Assumptions and Triggers
One very effective way of assisting mediation participants to visualize their support discussion is to chart each of their support concepts. The x axis is designated as the duration of support and the y axis is designated as the amount of support. This charting is perhaps best done on a flip chart for the parties to simultaneously consider. One color marker can be utlized to show the wife's suggestions for support amount and duration and another color marker can be utilized to show the husband's suggestions for support amount and duration. In so graphing spousal support, the mediator can show the degree of overlap (agreement) and difference (disagreement) in the parties thinking.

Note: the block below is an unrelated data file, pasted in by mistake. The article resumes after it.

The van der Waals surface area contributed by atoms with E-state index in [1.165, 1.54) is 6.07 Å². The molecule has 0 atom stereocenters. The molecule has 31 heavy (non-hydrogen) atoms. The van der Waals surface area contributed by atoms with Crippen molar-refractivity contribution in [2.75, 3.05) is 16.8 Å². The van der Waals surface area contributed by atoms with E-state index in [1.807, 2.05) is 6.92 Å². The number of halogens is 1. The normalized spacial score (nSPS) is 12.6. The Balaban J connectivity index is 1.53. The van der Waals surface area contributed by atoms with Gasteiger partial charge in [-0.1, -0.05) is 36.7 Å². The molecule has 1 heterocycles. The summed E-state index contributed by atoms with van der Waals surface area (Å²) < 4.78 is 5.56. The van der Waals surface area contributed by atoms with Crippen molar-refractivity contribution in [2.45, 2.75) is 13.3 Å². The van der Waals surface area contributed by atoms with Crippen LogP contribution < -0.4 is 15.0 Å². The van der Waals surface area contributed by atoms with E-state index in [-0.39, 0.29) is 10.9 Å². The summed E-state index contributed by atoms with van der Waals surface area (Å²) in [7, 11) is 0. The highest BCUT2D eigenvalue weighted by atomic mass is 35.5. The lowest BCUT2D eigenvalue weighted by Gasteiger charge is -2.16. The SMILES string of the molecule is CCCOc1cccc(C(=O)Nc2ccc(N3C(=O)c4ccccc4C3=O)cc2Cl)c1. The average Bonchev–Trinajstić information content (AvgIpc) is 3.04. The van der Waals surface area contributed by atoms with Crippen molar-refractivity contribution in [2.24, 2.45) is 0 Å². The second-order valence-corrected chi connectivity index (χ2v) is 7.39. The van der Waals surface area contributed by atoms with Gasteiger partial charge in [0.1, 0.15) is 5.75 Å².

In addition to all of the challenging emotional-relational issues associated with spousal support, most mediation participants will also negotiate this issue with "white knuckles." The contemplated recipient will fear the worst (that schooling might take longer than planned or that hoped for income may not develop as quickly as desired). The contemplated payor will fear that his or her income will decrease or that the recipient will have increased earnings over those assumed. One way of dealing with these fears is to make the assumptions underlying the support arrangements explicit. These assumptions can form a benchmark against which future reality can be evaluated. If, for example, the payor's income is assumed to be $4,000 monthly and only turns out to be $3,000 monthly, then the parties, perhaps as part of an annual review, can make an equitable adjustment. Conversely, if there was an assumption that the recipient would be making $2,000 monthly two years following the divorce and she is only making $1,000, then that fact can be appropriately taken into consideration.